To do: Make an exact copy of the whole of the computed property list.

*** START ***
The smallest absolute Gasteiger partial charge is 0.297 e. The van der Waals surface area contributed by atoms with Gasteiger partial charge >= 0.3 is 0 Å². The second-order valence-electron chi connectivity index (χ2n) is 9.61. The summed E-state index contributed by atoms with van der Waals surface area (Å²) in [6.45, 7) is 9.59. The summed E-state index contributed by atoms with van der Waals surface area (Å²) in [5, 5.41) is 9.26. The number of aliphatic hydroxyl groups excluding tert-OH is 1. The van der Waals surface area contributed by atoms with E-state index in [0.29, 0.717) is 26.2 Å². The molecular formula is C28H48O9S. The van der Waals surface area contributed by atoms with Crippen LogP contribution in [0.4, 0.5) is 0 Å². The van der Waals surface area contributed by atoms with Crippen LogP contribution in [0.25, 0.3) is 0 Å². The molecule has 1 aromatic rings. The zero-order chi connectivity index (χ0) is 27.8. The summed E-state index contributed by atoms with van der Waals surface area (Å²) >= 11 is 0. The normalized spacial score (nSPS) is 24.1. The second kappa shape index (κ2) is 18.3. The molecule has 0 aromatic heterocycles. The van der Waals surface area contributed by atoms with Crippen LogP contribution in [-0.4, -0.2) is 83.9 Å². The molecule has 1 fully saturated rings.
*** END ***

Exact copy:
The smallest absolute Gasteiger partial charge is 0.297 e. The van der Waals surface area contributed by atoms with Gasteiger partial charge >= 0.3 is 0 Å². The second-order valence-electron chi connectivity index (χ2n) is 9.61. The summed E-state index contributed by atoms with van der Waals surface area (Å²) in [6.45, 7) is 9.59. The summed E-state index contributed by atoms with van der Waals surface area (Å²) in [5, 5.41) is 9.26. The number of aliphatic hydroxyl groups excluding tert-OH is 1. The van der Waals surface area contributed by atoms with E-state index in [0.29, 0.717) is 26.2 Å². The molecular formula is C28H48O9S. The van der Waals surface area contributed by atoms with Crippen LogP contribution in [0.4, 0.5) is 0 Å². The van der Waals surface area contributed by atoms with Crippen LogP contribution in [0.25, 0.3) is 0 Å². The molecule has 1 aromatic rings. The zero-order chi connectivity index (χ0) is 27.8. The summed E-state index contributed by atoms with van der Waals surface area (Å²) >= 11 is 0. The normalized spacial score (nSPS) is 24.1. The second kappa shape index (κ2) is 18.3. The molecule has 0 aromatic heterocycles. The van der Waals surface area contributed by atoms with Crippen LogP contribution in [-0.4, -0.2) is 83.9 Å². The molecule has 1 fully saturated rings.